September Marks Suicide Prevention Awareness Month and National Recovery Month

September is both Suicide Prevention Awareness Month and National Recovery Month. For many people, addiction and suicide may seem like separate issues or issues with minimal overlap. In reality, alcohol or drug use is linked to increased risk of suicide in several ways.

According to studies:

  • 20% of non-traffic deaths involving alcohol were suicides.
  • 22% of completed suicides in the United States involved alcohol intoxication.
  • Opioids are present in 20% of suicide deaths in the U.S.
  • Suicidal thoughts and attempts are much more common among people with depression and substance use disorder (SUD) or alcohol use disorder (AUD).
  • SUD or AUD are more likely to contribute to young people and adults (as opposed to seniors) dying of suicide.
  • Alcohol and substance use combined with depression is the most common contributing factors to suicide in American Indians and indigenous Alaskan people.

Addiction and Co-occurring Disorders

According to the National Institute on Drug Abuse (NIDA), people with SUD are very likely to have a co-occurring disorder, such as depression or anxiety. In fact, about half the people struggling with addiction will be diagnosed with another mental health condition at some point in their lives and vice versa.

Co-occurring disorders complicate addiction recovery in a few different ways:

  • The conditions often exacerbate each other. In most situations, it’s impossible to tell whether one disorder caused another, as these illnesses often have the same causes (e.g., genetics, environment, upbringing, etc.), however, we do know that substance misuse can sometimes cause other forms of mental illness, and that people may use substances to mitigate the symptoms of their mental illness. While the use of substances can provide temporary relief, in the long run it worsens someone’s co-occurring disorder while their addiction to drugs and alcohol becomes more severe.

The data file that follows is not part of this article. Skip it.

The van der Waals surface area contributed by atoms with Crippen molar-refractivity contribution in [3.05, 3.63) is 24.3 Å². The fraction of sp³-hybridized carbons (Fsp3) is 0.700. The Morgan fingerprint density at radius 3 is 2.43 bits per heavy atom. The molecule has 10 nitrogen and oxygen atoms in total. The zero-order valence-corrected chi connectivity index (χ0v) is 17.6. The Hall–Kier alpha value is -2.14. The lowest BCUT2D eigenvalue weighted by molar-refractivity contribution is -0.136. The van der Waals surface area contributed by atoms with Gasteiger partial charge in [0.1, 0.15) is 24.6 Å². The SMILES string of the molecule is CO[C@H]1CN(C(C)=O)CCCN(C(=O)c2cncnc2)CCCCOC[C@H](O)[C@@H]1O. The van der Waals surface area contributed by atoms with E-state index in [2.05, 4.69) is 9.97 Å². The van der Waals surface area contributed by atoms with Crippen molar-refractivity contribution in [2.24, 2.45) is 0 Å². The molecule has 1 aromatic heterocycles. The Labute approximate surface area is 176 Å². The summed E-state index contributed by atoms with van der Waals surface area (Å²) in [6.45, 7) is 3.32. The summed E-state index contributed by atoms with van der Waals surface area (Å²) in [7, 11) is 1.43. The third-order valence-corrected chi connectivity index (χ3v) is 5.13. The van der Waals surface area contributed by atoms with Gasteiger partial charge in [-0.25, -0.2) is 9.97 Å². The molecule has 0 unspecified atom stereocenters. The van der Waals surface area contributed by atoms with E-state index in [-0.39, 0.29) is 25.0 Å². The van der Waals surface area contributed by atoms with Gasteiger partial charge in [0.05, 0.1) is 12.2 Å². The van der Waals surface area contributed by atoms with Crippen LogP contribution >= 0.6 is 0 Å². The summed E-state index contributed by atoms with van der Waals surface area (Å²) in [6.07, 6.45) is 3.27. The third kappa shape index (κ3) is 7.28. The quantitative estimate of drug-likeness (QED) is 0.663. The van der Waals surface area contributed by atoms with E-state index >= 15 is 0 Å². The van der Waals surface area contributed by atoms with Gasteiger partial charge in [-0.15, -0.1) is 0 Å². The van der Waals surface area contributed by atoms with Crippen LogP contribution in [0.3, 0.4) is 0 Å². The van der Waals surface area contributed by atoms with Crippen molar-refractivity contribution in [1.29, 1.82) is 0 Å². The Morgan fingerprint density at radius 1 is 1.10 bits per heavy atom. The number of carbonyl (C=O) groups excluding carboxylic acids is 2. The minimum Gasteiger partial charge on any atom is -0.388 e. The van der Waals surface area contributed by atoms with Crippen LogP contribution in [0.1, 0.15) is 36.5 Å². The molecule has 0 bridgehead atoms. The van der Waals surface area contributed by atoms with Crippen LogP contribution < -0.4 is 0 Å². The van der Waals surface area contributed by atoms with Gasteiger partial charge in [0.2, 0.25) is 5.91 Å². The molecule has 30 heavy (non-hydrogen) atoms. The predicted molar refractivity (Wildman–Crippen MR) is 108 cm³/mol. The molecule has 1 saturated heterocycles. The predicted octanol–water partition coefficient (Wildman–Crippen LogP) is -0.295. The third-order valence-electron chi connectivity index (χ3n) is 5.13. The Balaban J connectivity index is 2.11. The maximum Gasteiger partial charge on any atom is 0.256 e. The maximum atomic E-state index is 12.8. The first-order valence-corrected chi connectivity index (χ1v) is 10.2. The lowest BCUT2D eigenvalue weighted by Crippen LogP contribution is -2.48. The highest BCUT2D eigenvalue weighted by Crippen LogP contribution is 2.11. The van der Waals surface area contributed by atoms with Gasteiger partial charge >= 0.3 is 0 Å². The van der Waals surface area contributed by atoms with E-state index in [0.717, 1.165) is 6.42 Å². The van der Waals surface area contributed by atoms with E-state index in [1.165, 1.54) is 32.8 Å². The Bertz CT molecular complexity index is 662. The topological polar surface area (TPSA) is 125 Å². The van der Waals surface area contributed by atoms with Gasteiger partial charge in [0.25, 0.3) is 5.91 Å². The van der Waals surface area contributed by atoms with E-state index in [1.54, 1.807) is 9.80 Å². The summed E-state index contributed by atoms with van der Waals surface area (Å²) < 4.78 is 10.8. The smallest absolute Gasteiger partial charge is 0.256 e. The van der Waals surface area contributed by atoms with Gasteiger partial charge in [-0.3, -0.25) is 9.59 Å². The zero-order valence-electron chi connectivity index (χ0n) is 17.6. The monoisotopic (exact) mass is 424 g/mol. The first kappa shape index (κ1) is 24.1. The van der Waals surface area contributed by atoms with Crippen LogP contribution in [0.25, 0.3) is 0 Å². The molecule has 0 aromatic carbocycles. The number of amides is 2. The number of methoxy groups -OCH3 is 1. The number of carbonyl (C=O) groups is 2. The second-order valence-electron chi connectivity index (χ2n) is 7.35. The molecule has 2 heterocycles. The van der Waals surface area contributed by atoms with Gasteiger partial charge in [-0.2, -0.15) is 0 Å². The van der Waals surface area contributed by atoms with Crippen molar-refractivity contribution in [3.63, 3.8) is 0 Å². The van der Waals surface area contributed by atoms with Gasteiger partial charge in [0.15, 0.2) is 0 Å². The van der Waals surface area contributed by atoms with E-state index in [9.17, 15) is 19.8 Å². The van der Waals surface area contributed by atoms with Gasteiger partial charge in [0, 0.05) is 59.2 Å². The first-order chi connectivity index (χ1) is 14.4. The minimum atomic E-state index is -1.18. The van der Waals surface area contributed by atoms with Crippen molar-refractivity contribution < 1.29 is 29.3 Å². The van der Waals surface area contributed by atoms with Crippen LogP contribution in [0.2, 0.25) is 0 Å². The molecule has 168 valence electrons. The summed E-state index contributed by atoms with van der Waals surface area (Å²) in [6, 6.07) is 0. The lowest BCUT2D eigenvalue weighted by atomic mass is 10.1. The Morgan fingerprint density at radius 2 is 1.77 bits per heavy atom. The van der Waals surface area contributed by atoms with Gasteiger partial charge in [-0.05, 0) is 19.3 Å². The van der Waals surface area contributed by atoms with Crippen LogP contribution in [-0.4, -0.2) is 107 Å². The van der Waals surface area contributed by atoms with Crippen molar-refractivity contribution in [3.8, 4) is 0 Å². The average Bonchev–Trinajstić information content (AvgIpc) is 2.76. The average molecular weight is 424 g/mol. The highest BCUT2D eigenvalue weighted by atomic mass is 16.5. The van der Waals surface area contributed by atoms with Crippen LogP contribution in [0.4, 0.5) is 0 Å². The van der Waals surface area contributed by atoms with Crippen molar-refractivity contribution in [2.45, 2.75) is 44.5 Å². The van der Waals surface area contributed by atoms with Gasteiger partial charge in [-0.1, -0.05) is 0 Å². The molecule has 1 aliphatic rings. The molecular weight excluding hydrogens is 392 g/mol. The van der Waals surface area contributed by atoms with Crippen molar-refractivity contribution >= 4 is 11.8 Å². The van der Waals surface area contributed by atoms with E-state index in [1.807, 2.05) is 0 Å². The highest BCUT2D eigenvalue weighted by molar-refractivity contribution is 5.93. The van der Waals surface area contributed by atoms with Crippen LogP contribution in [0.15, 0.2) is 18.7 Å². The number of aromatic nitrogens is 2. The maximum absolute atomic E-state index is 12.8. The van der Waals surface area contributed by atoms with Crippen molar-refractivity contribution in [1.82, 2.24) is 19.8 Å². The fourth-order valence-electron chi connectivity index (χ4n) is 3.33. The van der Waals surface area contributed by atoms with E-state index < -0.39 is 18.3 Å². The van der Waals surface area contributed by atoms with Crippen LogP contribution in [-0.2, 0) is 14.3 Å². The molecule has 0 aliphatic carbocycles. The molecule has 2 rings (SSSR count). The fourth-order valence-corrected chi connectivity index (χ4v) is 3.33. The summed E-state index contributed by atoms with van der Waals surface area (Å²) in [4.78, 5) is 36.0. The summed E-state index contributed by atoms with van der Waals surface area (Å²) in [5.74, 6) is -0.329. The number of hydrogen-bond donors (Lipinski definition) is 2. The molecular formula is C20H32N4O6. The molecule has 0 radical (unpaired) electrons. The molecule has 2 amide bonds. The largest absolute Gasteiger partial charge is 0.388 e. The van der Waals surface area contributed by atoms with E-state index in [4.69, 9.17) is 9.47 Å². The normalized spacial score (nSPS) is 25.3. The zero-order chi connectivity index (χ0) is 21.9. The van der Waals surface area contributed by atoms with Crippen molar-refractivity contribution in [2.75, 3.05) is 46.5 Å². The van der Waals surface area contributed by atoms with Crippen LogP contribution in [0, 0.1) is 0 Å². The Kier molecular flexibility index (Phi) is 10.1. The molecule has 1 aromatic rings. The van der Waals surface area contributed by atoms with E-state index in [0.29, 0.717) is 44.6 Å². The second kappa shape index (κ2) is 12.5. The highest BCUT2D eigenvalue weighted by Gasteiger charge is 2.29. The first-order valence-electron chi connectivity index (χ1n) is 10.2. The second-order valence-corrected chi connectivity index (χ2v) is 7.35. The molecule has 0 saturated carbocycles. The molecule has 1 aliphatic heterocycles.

• People with co-occurring disorders have low rates of adherence to addiction treatment programs. This is especially the case when their addiction and co-occurring disorders are not treated simultaneously.
  • Co-occurring disorders may be difficult to diagnose when someone is under the influence of alcohol or drugs or is withdrawing from them. Psychosis, anxiety, and depression are common symptoms of withdrawal or intoxication, so they may be missed during evaluation.

Drug and Alcohol Use and Suicide

In addition to mental health issues, addiction also tends to coincide with, cause, and worsen financial and social problems, which can lead to someone feeling hopeless. Additionally, substance use is also more common among people that are prone to making impulsive choices and engage in high-risk behaviors. All these factors coupled with the effects of alcohol and drugs on someone’s inhibitions may contribute to the risk of them taking their own life.

While there is no cure for mood disorders, personality disorders, anxiety, or addiction, these conditions are all treatable. In many cases, it may require professional help, often involving a combination of therapy and medication.

Both Suicide Prevention Awareness Month and National Recovery Month are both intended to provide an outlet where we can discuss these issues that are unfairly stigmatized and seen as taboo in our society. It is a time when we’re encouraged to educate ourselves on these issues and spread the knowledge that may save someone’s life, simultaneously encouraging others that may be struggling with suicidal thoughts or addiction to seek help.

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